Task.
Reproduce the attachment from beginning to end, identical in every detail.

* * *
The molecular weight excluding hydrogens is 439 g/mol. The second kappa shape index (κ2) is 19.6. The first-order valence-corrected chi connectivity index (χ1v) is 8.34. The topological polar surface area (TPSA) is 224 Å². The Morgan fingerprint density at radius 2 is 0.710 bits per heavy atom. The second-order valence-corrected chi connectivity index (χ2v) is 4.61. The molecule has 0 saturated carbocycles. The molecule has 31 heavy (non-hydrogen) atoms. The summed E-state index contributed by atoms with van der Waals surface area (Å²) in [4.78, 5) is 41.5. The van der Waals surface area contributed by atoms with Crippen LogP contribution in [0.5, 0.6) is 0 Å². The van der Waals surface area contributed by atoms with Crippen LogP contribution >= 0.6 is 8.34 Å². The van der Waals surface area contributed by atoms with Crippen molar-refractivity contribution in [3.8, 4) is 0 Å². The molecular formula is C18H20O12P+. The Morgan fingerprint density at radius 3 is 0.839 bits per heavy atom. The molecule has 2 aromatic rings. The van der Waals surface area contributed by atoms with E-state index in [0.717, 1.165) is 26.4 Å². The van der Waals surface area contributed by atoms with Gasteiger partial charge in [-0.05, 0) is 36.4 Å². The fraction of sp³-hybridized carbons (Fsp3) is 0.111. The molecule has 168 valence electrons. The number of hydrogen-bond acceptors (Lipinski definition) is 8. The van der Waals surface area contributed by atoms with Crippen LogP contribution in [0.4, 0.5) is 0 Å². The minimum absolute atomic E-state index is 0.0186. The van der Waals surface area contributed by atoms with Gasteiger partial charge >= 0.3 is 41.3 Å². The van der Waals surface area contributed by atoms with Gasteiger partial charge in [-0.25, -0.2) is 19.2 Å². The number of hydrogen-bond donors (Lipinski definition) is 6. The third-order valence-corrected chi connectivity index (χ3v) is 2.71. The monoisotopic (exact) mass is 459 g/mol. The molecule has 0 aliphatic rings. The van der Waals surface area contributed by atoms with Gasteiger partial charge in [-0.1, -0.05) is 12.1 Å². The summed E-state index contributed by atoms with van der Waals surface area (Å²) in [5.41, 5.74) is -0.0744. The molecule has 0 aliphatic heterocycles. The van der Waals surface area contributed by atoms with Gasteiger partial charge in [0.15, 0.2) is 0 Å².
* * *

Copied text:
The molecular weight excluding hydrogens is 439 g/mol. The second kappa shape index (κ2) is 19.6. The first-order valence-corrected chi connectivity index (χ1v) is 8.34. The topological polar surface area (TPSA) is 224 Å². The Morgan fingerprint density at radius 2 is 0.710 bits per heavy atom. The second-order valence-corrected chi connectivity index (χ2v) is 4.61. The molecule has 0 saturated carbocycles. The molecule has 31 heavy (non-hydrogen) atoms. The summed E-state index contributed by atoms with van der Waals surface area (Å²) in [4.78, 5) is 41.5. The van der Waals surface area contributed by atoms with Crippen LogP contribution in [0.5, 0.6) is 0 Å². The van der Waals surface area contributed by atoms with Crippen LogP contribution >= 0.6 is 8.34 Å². The van der Waals surface area contributed by atoms with Crippen molar-refractivity contribution in [3.8, 4) is 0 Å². The molecular formula is C18H20O12P+. The Morgan fingerprint density at radius 3 is 0.839 bits per heavy atom. The molecule has 2 aromatic rings. The van der Waals surface area contributed by atoms with E-state index in [0.717, 1.165) is 26.4 Å². The van der Waals surface area contributed by atoms with Gasteiger partial charge in [-0.05, 0) is 36.4 Å². The fraction of sp³-hybridized carbons (Fsp3) is 0.111. The molecule has 168 valence electrons. The number of hydrogen-bond acceptors (Lipinski definition) is 8. The van der Waals surface area contributed by atoms with Crippen LogP contribution in [0.4, 0.5) is 0 Å². The minimum absolute atomic E-state index is 0.0186. The van der Waals surface area contributed by atoms with Gasteiger partial charge >= 0.3 is 41.3 Å². The van der Waals surface area contributed by atoms with Gasteiger partial charge in [-0.25, -0.2) is 19.2 Å². The number of hydrogen-bond donors (Lipinski definition) is 6. The third-order valence-corrected chi connectivity index (χ3v) is 2.71. The monoisotopic (exact) mass is 459 g/mol. The molecule has 0 aliphatic rings. The van der Waals surface area contributed by atoms with Gasteiger partial charge in [-0.1, -0.05) is 12.1 Å². The summed E-state index contributed by atoms with van der Waals surface area (Å²) in [5.41, 5.74) is -0.0744. The molecule has 0 aliphatic heterocycles. The van der Waals surface area contributed by atoms with Gasteiger partial charge in [0.15, 0.2) is 0 Å².